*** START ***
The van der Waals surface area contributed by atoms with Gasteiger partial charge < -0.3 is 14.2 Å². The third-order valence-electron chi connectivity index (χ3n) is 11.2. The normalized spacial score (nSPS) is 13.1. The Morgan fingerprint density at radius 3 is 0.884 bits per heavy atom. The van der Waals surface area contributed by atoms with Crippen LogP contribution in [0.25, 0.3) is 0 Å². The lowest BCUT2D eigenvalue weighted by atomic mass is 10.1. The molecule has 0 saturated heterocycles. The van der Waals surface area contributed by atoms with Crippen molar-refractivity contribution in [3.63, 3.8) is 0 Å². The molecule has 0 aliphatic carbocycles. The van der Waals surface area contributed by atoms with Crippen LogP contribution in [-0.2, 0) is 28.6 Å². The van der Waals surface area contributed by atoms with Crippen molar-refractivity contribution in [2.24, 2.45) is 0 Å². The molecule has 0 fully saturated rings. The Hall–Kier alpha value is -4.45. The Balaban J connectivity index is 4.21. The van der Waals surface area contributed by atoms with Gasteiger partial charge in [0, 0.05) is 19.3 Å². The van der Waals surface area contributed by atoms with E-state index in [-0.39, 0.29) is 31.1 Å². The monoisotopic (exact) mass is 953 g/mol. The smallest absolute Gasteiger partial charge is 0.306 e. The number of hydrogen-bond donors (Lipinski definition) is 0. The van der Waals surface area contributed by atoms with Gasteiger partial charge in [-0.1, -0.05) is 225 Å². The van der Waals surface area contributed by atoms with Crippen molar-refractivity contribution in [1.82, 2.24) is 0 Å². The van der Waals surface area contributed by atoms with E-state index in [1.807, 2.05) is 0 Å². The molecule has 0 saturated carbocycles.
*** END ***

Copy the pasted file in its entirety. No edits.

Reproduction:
The van der Waals surface area contributed by atoms with Gasteiger partial charge < -0.3 is 14.2 Å². The third-order valence-electron chi connectivity index (χ3n) is 11.2. The normalized spacial score (nSPS) is 13.1. The Morgan fingerprint density at radius 3 is 0.884 bits per heavy atom. The van der Waals surface area contributed by atoms with Crippen LogP contribution in [0.25, 0.3) is 0 Å². The lowest BCUT2D eigenvalue weighted by atomic mass is 10.1. The molecule has 0 saturated heterocycles. The van der Waals surface area contributed by atoms with Crippen molar-refractivity contribution in [3.63, 3.8) is 0 Å². The molecule has 0 aliphatic carbocycles. The van der Waals surface area contributed by atoms with Crippen LogP contribution in [-0.2, 0) is 28.6 Å². The van der Waals surface area contributed by atoms with Crippen molar-refractivity contribution in [2.24, 2.45) is 0 Å². The molecule has 0 fully saturated rings. The Hall–Kier alpha value is -4.45. The Balaban J connectivity index is 4.21. The van der Waals surface area contributed by atoms with Gasteiger partial charge in [0, 0.05) is 19.3 Å². The van der Waals surface area contributed by atoms with E-state index in [-0.39, 0.29) is 31.1 Å². The monoisotopic (exact) mass is 953 g/mol. The smallest absolute Gasteiger partial charge is 0.306 e. The number of hydrogen-bond donors (Lipinski definition) is 0. The van der Waals surface area contributed by atoms with Gasteiger partial charge in [-0.1, -0.05) is 225 Å². The van der Waals surface area contributed by atoms with Crippen molar-refractivity contribution in [1.82, 2.24) is 0 Å². The van der Waals surface area contributed by atoms with E-state index in [1.807, 2.05) is 0 Å². The molecule has 0 saturated carbocycles.